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From Barnes & NobleThe Barnes & Noble Review
Gretel Ehrlich has guts -- as well as a heart filled with feeling for the land and people of Greenland, and This Cold Heaven is the proof. Over the course of repeated journeys to and through this virtually unknown and frozen (in more ways than one) world, Ehrlich flays out in rich, moody prose the chronic travails of lives lived, for the past 5,000 years, literally on the edge of existence.
Ehrlich has entered a world where frostbite may have to be remedied by having your fellow traveler bite off your toes; where you may have to boil the sealskin harnesses from your dogsled to fight off starvation; where, deceived by the innocence of snow, a misplaced step may send you plunging into frigid open water. These things are simply unimaginable to most of us, but with the help of Ehrlich's visceral chronicling we can begin to grasp the paradigms of polar Eskimo life, both past and present. Throughout, Ehrlich also draws largely upon the work of the early-20th-century explorer Knud Rasmussen -- himself of Danish and Inuit birth -- interspersing the history of his multiple expeditions in the polar north with her own contemporary insights and adventures.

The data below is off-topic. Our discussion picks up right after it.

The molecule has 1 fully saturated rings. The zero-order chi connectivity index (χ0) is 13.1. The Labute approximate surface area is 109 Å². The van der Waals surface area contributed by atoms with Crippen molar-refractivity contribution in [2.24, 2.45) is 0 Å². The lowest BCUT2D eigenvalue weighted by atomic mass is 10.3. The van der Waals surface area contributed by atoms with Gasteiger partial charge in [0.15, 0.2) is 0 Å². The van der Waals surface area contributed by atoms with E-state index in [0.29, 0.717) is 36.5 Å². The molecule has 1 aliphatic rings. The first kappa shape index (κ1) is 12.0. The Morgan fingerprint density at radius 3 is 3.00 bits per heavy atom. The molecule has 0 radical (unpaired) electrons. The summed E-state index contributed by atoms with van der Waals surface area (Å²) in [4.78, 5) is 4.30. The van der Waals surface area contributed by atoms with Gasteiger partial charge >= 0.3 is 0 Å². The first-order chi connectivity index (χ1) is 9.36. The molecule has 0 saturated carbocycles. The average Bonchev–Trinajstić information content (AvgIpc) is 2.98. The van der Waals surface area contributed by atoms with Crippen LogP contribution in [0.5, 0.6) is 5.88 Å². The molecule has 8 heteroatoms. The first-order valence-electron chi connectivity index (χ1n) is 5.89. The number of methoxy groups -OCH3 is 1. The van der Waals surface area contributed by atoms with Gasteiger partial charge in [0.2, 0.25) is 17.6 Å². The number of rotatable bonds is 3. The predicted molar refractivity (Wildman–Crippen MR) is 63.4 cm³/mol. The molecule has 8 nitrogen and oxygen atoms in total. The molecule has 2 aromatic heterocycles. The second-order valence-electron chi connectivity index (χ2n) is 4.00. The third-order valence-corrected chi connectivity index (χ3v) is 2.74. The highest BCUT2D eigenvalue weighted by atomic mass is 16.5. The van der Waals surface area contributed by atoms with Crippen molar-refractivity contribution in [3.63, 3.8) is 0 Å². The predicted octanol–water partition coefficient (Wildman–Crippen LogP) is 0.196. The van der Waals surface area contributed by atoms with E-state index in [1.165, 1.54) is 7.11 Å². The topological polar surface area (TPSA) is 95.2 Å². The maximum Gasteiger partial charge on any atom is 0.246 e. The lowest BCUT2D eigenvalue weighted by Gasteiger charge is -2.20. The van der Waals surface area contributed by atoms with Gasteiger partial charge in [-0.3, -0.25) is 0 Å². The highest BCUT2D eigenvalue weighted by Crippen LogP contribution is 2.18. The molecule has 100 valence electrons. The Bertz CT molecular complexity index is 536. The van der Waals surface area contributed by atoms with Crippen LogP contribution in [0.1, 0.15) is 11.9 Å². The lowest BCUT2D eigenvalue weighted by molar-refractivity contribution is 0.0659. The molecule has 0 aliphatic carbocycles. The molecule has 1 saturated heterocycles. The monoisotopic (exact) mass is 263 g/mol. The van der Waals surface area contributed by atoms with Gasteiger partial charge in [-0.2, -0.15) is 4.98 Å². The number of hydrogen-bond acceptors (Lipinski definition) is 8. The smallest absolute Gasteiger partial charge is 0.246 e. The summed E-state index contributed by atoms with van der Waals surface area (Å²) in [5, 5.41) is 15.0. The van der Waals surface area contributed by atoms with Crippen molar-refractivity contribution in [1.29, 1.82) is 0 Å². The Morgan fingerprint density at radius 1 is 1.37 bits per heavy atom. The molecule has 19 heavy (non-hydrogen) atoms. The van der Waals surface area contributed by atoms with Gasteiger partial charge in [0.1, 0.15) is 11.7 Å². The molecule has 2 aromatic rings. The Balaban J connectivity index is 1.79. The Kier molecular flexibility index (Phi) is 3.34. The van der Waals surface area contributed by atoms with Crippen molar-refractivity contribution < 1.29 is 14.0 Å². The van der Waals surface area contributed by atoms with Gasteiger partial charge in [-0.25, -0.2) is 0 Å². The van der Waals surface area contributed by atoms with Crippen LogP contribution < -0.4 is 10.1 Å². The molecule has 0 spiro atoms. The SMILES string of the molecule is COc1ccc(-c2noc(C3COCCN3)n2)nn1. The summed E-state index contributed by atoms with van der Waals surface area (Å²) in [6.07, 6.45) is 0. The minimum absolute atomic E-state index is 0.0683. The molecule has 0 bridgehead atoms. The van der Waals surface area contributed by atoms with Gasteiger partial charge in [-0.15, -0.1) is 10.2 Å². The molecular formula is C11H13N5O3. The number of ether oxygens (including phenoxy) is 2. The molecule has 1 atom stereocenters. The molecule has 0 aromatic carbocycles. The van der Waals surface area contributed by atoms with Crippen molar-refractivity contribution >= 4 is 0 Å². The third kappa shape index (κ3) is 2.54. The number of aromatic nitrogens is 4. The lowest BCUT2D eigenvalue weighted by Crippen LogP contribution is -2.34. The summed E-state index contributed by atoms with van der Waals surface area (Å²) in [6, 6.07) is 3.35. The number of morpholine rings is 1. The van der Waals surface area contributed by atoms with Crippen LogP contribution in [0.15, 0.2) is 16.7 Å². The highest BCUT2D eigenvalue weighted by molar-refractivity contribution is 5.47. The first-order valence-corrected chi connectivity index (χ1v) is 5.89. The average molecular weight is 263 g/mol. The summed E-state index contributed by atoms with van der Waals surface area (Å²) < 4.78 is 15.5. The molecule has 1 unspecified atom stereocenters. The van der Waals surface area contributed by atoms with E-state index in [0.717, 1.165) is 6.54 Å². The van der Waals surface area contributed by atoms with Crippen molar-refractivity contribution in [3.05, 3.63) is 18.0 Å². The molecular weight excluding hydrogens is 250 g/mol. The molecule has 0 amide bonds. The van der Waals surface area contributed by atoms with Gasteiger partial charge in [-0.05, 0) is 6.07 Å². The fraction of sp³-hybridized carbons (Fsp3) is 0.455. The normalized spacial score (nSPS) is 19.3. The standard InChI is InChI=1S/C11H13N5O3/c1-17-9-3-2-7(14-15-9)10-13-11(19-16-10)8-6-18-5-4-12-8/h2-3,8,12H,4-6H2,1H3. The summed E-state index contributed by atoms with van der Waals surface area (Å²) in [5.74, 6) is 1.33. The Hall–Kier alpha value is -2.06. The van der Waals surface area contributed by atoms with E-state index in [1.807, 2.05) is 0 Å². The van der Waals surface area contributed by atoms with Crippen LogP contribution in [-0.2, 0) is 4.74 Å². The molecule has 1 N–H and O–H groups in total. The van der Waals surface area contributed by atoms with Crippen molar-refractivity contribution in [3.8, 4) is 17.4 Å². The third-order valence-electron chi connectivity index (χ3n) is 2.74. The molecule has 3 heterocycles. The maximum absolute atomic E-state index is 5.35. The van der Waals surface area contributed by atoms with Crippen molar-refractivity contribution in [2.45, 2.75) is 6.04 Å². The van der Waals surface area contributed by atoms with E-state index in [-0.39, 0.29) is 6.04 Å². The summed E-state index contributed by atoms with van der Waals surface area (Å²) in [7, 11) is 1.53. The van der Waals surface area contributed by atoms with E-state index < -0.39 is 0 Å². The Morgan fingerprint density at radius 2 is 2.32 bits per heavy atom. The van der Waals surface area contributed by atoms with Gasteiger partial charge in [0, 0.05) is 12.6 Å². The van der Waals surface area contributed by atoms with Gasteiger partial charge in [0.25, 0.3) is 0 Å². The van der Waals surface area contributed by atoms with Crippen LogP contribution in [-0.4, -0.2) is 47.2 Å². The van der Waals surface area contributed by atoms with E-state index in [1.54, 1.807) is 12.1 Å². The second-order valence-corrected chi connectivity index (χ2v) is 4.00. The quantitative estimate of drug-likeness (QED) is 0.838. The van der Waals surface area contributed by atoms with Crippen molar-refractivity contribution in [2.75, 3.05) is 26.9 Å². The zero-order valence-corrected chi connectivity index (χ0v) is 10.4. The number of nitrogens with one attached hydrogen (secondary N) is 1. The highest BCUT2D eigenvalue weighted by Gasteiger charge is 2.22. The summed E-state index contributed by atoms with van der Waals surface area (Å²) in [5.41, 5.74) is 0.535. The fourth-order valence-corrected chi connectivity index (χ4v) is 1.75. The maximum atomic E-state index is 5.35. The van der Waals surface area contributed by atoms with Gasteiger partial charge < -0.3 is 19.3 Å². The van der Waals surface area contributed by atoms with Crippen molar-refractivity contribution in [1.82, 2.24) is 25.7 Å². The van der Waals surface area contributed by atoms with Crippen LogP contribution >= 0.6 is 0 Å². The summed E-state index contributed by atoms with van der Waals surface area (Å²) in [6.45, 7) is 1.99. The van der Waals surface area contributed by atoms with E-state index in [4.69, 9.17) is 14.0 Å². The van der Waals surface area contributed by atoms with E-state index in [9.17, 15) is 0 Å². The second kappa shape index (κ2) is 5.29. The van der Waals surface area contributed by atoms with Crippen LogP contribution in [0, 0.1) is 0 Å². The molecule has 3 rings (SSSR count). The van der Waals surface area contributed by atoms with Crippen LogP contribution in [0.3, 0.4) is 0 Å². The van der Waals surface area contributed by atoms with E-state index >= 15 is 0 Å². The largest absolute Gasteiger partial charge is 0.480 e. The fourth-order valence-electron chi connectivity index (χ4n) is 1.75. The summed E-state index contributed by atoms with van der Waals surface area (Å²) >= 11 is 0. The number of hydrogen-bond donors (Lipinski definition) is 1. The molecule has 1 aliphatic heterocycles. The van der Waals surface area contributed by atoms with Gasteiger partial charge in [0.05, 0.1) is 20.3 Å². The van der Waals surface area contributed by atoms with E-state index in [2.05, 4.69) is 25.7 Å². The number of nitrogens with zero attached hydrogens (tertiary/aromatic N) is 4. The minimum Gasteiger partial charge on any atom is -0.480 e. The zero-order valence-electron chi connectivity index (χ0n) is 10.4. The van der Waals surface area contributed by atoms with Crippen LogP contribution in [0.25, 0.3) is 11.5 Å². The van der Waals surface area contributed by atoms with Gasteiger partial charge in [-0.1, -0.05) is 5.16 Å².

From the knife-edge of disappointment and gnawing hunger that a failed seal kill brings to both her and the Inuit hunters with whom she travels, to the heartbreak of goodbye to a longtime host's young daughter when she knows she is leaving the girl to a family constellation of alcoholism, poverty, and depression -- we find ourselves helpless against Ehrlich's white-hot candor, and we willingly share in her empathic bond with the Greenlanders. All this and more make This Cold Heaven not only an important work of modern experiential ethnography but also an altogether riveting read. (Janet Dudley)